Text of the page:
Our last few days in the Bahamas have been both lovely and challenging. We spent a day on Andros, where we reconnected with a few friends we met there earlier, Tony, Saunders, and Harvey. We cleaned the bottom of Wee Happy, who had started growing a scary amount of fuzz under the waterline. She needs a new paint job asap. We inquired about a catamaran that was anchored in the harbor there that was rumored to be for sale at an unheard of low price. It seemed like such a once in a life time deal that it was worth checking out. we managed to track down the owner with relatively little trouble, and when we told her we had come to inquire about her boat for sale, she laughed and said “no, no, no, no, no it’s NOT for sale!!!”. Ok, well that answers that.
The weather forcast showed a few days of relatively calm weather, which was to be followed by increasingly strong winds from the northeast. In order to get safely across the Gulf Stream, we wanted to avoid northerly winds, so we decided to book it out of Andros early the next morning to get to our launch point for crossing the Gulf Stream. We left in the wee hours of the morning in the dark, and motored our way out onto the Great Bahama Bank. We were hoping for at least a little wind to push us across, but the whole day was dead calm, and we unfortunately had to motor the whole way. The Great Bahama Bank is like a giant desert covered in 10 feet of water. It feels vast and barren. There arent really any fish or coral or underwater plant life, it is just miles of white sand covered in clear water. It is quite surreal, and the hot day featured beautiful mountainous ranges of cumulous clouds all around the horizon line. At one point I got so hot I just had to jump in the water, so we stopped the engine, jumped off the boat, and just floated out there in the vast blue water. The water in the Bahamas is undescribably delicious — so perfectly clear and just the right temperature. I am going to miss swimming every day so much when I get back to the States. We are forever spoiled now after getting to swim every day in this type of water – all other water is going to seem disgusting in comparison.
Here is a starfish we could see on the bottom from our boat at anchor:
We arrived in our anchorage at Cat Cay right at sunset. And a stunning sunset it was too. It felt like we were sailing right into the gates of heaven.
The next morning we listened to the weather again and decided to wait one day to cross the gulf stream. There would better wind for sailing on Sunday, and we would just beat the northerlies that were arriving late Sunday. Or maybe we decided to wait one more day because we wanted to enjoy the Bahamas just a little more. Im not looking forward to being back in the busy land of cars and big box stores and work, as much as we know that it is time. I have been having alternating moments of loving our little life on our little boat more than ever, savoring the sweetness of being out here in the beautiful turquoise water. And I have also been having moments of hating our little boat with an increasing passion and wanting nothing more than a real bathroom and some SPACE, dammit!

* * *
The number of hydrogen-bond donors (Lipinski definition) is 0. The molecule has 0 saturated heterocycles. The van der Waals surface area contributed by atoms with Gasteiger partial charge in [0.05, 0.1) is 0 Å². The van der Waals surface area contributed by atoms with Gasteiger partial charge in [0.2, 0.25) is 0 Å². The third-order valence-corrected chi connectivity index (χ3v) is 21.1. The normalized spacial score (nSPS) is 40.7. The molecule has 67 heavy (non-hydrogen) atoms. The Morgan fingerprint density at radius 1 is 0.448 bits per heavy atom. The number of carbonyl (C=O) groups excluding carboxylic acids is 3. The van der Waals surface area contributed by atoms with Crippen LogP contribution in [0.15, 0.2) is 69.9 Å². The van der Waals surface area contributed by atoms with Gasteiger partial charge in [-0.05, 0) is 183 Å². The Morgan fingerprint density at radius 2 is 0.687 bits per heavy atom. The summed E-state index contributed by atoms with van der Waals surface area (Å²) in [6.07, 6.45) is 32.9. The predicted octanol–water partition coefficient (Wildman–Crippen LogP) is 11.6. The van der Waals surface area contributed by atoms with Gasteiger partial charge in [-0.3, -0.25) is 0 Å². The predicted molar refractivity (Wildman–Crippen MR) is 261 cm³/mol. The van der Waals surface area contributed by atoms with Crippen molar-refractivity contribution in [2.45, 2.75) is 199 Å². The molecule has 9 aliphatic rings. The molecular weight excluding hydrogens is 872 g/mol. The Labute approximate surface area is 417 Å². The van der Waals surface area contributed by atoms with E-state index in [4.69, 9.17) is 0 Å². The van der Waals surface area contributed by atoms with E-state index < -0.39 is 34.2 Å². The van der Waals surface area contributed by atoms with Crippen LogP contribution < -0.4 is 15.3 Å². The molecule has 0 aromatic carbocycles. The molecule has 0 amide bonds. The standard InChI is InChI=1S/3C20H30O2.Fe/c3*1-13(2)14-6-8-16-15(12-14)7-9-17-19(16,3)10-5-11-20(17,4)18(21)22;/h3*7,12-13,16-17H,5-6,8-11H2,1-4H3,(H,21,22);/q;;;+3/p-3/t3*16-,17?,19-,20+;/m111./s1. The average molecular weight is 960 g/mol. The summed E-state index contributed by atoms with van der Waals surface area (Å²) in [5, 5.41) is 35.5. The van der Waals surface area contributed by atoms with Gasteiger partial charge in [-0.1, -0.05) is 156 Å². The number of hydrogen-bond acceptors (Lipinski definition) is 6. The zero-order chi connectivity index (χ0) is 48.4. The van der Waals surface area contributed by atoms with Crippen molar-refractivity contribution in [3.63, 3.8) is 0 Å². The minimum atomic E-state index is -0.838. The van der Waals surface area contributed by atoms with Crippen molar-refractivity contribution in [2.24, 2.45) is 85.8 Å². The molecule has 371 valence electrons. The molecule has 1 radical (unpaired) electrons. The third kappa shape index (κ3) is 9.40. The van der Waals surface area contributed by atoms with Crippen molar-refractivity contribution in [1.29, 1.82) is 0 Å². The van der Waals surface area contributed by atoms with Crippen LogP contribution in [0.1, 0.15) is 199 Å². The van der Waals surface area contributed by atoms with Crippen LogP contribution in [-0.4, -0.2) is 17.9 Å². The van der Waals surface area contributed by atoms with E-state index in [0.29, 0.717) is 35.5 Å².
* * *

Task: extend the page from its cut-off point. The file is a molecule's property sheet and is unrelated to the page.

So our last day was a bit of both of those things. But it was mostly sweet and relaxed, and it was an equisite day filled with dreamy clouds in a blue sky over blue water, and coconut palms on the beach. We took the boat over to the other side of Cat Cay to position ourselves better for another early morning departure in the dark. On the way we tried fishing by throwing a line off the back of the boat. We saw one group of huge yellowtail snapper, but didnt catch anything. Once anchored we found a small coral head and went snorkeling on it. It was covered in huge fish and Captain K speared two of them for dinner! Yay! Fresh fish on our last night in the Bahamas!!! While Captain K the fisherman cleaned the fish I swam over to the little beach and found the most amazing collection of conch shells that had been washed up on the beach. The pounding of waves and sun had turned them into artistically sculpted masterpieces.
When we put down our anchor it seemed calm enough. No big waves and minimum rollies. We put out our “rocker stoppers” and the boat floated serenely on her anchor. We figured we’d be fine. After we went to bed, however, the rocking began. Swells from the ocean came rolling in and rocked the heck out of us all night long. It was the kind of swells that rock the boat sideways back and forth with a somewhat violent, sharp, incredibly annoying motion, and it is impossible to sleep through, although, believe me, we tried. We hung on tight in our bed and hovered on the edge of sleep all night…..our last night in the Bahamas.
– Capt’n K & Lala